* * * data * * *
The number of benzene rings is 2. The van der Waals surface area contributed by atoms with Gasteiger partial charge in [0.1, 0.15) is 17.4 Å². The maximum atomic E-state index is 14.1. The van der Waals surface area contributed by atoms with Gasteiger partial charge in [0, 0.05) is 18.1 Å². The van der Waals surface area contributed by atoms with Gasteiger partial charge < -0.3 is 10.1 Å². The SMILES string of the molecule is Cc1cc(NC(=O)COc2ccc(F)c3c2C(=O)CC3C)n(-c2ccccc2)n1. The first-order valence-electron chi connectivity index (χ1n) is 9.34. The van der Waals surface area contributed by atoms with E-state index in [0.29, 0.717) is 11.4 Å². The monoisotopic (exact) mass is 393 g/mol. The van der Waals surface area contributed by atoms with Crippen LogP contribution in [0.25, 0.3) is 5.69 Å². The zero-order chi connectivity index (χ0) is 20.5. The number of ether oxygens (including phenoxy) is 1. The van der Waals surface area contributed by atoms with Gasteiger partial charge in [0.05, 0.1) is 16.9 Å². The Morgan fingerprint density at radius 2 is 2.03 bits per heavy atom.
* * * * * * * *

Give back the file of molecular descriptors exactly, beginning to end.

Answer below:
The number of benzene rings is 2. The van der Waals surface area contributed by atoms with Gasteiger partial charge in [0.1, 0.15) is 17.4 Å². The maximum atomic E-state index is 14.1. The van der Waals surface area contributed by atoms with Gasteiger partial charge in [0, 0.05) is 18.1 Å². The van der Waals surface area contributed by atoms with Gasteiger partial charge < -0.3 is 10.1 Å². The SMILES string of the molecule is Cc1cc(NC(=O)COc2ccc(F)c3c2C(=O)CC3C)n(-c2ccccc2)n1. The first-order valence-electron chi connectivity index (χ1n) is 9.34. The van der Waals surface area contributed by atoms with E-state index in [0.29, 0.717) is 11.4 Å². The monoisotopic (exact) mass is 393 g/mol. The van der Waals surface area contributed by atoms with Crippen LogP contribution in [0.25, 0.3) is 5.69 Å². The zero-order chi connectivity index (χ0) is 20.5. The number of ether oxygens (including phenoxy) is 1. The van der Waals surface area contributed by atoms with Gasteiger partial charge in [0.05, 0.1) is 16.9 Å². The Morgan fingerprint density at radius 2 is 2.03 bits per heavy atom.